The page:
Too often, governments are interested in quick-fix approaches instead of the long-term strategies that would actually result in real change, says Dr. Marcus Hollander, a health-policy expert and president of Hollander Analytical Services Inc., based in Victoria. The health-care system is still designed around acute conditions, like broken limbs and heart attacks. The refusal to evolve to treat the chronic, complex patients who currently take up the lion’s share of hospital beds is exacerbating illnesses, contributing to unnecessary deaths and costing the system inordinate sums, he says.
“What I’m seeing now, at a systems level, is an escalating cost spiral that we’ve self-induced,” says Dr. Hollander, who has a PhD in human and social development.
Health-care funding in Canada can be complex, with provincial and federal governments each playing a role. But there’s nothing stopping any of them from delivering community-based care.
Instead, however, the current fixation is on piecemeal initiatives, like earmarking more money for home care. But this, according to Dr. Hollander, simply adds to the health-care bill because it creates parallel programs while leaving inefficiencies that are causing so many backlogs in hospitals.
“Putting more money into home care is basically an add-on cost,” he says. “The only way you can have any more money and make the overall health-care system more efficient is if you set up these integrated systems using integrated models of care.”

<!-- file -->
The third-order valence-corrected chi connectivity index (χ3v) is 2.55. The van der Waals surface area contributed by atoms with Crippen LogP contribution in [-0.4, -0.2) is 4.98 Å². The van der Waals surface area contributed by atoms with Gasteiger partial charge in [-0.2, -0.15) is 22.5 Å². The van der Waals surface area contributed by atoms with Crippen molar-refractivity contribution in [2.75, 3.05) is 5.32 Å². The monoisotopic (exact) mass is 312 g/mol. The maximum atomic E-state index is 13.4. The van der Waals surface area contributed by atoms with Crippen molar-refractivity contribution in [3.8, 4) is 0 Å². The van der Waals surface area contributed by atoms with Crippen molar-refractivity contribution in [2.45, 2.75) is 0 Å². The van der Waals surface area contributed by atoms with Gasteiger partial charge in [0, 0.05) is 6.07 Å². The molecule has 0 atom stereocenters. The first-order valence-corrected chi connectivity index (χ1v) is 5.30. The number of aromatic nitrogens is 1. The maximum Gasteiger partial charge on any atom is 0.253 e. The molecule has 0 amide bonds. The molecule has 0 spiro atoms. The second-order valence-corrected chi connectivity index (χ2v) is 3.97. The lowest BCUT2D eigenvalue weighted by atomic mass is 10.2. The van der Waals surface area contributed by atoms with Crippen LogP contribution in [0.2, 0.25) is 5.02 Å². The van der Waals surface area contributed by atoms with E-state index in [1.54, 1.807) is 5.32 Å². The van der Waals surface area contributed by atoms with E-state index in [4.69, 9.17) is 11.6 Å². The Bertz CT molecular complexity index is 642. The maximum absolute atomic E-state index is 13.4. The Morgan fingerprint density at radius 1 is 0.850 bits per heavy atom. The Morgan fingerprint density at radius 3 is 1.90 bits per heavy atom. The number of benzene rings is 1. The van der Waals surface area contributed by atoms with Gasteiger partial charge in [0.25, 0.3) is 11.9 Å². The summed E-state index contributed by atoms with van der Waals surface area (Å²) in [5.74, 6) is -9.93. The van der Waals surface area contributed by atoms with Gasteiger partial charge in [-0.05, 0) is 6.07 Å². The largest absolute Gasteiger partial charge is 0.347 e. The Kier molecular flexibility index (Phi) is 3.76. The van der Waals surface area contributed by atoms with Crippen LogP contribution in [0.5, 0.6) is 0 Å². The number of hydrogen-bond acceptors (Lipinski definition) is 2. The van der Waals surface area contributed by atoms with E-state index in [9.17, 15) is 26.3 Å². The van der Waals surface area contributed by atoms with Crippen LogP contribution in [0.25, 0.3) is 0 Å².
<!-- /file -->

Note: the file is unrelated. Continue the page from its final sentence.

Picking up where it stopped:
When Dr. Hollander worked in the B.C. Ministry of Health in the 1980s, he was a driving force behind the creation of just such a system. The government froze construction of new hospital beds and focused on delivering care outside of the hospital as a way of preventing illness and keeping people with chronic disease at home for as long as possible. The program worked well; in a 10-year period, he estimates the province saved about $150 million.
But the program was dismantled during budgetary crises in the 1990s when the provincial government turned its focus to what Dr. Hollander describes as “quick fix” remedies for saving money, such as cutting home-care funding for everyone except the gravely ill.
Today, there are examples of community-based care initiatives, such as those pioneered by Drs. Turnbull and Fleming, emerging across the country. The problem is they are a patchwork of different approaches lacking a cohesive, system-wide vision that could lead to wholesale change and produce better patient outcomes and significant cost savings.
Adel Doss is back home now, but his sister says he is worse than ever and worries about how long it will be before he has to return the hospital.
“We would like more support,” Minerva Doss said last fall while visiting her brother at Sunnybrook. “But the way the system works makes you feel down and…just [want] to give it up.”
Carly Weeks is the Globe’s health reporter. With files from André Picard.